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Beat the ticket, then get booted

November 24, 2011|By Sarah Freeman, For RedEye

Chicagoans are really good at complaining about three things: the weather, sports and parking. Currently, I have no gripes about the first two, but the third, that one is a doozy.

To make up for the rats in my kitchen and the crime rate, my new neighborhood has the luxury of free street parking—that is, if you can find a spot. By the time my lease expires, I'm sure I will have spent several days worth of my life driving around Rogers Park in search of parking. There are a few secrets (the lot at the end of my street that is free overnight) as well as a few pitfalls I learned the hard way my first week there.

One night after returning from the suburbs, I did the usual dance around Rogers Park looking for that heavenly gift known as a parking space. As usual, it was not going well, and every time my heart would skip a beat after I'd catch a glimpse of space between two cars, my dreams quickly would be crushed by a fire hydrant or handicapped signs. Then a miracle! A perfect space on Sheridan just steps away from my apartment. I parked my car and left it there for days, afraid of having to go through the pain of finding a new space.

When the time came to return to my car, what was I welcomed with? Not one, not two, but three parking tickets. Seriously, Chicago?! The rookie mistake I made was missing the signs warning drivers that during rush hour Sheridan Road turns into a no-parking zone. Like most recent college grads, I had zero money in my bank account, and suddenly was holding $180 of parking tickets. What is a broke girl to do? Fight!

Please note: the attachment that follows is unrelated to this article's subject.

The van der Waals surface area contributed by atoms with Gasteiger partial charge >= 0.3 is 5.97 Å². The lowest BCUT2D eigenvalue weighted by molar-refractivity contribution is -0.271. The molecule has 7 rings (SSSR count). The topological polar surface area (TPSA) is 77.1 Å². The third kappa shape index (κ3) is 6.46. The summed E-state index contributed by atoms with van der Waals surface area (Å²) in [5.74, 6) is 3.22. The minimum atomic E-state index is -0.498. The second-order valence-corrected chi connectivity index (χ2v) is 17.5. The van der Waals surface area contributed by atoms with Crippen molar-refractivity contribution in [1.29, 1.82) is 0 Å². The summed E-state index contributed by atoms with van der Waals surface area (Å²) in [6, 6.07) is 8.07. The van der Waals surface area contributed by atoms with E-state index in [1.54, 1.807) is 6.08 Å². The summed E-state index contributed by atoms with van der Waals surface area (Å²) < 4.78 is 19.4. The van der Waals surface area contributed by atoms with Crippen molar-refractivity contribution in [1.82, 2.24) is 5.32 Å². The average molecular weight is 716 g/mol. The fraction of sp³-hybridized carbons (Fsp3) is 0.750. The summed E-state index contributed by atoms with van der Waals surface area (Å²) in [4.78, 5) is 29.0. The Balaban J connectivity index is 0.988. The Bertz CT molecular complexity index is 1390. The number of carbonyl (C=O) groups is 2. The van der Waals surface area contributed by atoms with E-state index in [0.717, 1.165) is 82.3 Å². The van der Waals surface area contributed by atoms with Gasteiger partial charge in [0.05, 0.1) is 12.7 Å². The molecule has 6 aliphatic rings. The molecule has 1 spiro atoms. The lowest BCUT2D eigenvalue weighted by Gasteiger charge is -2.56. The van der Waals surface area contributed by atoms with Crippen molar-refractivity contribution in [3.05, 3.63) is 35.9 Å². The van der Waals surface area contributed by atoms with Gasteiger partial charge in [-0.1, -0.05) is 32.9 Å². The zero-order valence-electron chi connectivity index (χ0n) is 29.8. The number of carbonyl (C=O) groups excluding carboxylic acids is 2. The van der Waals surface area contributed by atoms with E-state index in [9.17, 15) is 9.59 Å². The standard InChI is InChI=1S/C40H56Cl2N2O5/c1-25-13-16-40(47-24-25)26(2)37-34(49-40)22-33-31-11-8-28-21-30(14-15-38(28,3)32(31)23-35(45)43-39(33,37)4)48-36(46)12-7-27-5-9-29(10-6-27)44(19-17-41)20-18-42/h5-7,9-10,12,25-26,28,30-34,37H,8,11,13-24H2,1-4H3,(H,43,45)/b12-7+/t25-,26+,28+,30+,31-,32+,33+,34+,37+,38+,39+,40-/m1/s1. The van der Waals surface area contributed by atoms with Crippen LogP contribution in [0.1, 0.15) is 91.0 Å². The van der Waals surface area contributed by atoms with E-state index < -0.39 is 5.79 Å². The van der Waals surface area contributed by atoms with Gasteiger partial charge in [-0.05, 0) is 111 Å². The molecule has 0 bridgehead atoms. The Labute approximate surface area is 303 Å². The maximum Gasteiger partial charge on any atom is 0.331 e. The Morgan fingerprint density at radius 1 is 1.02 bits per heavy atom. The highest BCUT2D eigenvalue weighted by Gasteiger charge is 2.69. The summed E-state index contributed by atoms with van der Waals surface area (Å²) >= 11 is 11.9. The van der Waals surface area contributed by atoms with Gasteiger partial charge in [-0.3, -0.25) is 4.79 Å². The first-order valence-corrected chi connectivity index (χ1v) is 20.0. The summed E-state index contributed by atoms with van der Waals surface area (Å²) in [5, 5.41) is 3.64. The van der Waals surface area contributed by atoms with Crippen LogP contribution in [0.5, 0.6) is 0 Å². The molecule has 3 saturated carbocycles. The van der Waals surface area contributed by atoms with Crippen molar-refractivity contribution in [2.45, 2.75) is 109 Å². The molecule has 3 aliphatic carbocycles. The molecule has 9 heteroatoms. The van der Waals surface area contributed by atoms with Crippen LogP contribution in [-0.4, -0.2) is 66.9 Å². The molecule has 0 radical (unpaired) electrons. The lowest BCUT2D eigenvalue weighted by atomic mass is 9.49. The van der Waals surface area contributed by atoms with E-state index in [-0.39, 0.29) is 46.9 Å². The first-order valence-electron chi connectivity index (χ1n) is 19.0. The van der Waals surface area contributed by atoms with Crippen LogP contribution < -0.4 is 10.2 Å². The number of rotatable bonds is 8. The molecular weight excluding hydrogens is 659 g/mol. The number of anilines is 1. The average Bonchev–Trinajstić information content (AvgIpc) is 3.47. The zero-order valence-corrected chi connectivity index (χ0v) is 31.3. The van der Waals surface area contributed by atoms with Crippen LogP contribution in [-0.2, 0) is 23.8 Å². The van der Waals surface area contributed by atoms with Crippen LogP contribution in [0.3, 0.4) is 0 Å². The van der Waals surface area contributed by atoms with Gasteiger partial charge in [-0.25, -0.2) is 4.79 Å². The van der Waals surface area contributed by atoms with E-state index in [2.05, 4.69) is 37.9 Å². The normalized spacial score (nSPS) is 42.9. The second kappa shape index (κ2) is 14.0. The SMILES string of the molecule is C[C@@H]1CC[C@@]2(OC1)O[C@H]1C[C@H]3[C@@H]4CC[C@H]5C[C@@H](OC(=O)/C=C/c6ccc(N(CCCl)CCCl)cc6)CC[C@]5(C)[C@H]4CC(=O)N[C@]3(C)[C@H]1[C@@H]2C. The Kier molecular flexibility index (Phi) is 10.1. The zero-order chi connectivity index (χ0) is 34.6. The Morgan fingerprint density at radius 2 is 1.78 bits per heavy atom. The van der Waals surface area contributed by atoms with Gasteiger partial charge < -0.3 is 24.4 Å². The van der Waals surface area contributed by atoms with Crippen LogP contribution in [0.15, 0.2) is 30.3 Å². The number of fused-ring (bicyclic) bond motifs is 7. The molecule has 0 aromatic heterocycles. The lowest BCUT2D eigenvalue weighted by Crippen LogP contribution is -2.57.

I arrived nervously for my court date a month later at the administrative hearing office, and sitting beside me were two women whose cars had been booted.

By this time, my part-time job had left me with enough funds to easily pay the tickets and go on with my day. I was fighting on principle. The two women, though, were fighting to save their cars, their careers and their families. One explained that she was going through a divorce and the car was towed while in her soon-to-be ex-husband's possession. She tried to contain her emotions in front of the judge and her children. The other pleaded with the judge not to confiscate her car that she needed to commute from Indiana for her postal service job in Chicago.

Neither woman left with good news.

It was a bittersweet moment when I took the stand, explained my position, and effortlessly got one of the tickets dropped on a technicality (the other I agreed to pay and the third disappeared during the time I requested the hearing).

Did I use the money I saved to help one of the less fortunate offenders? No, I couldn't. I watched them walk away after losing a battle with an unsympathetic system before it was my turn to address the judge. Instead, I bought new boots—the ones for your feet, not for your car wheels.


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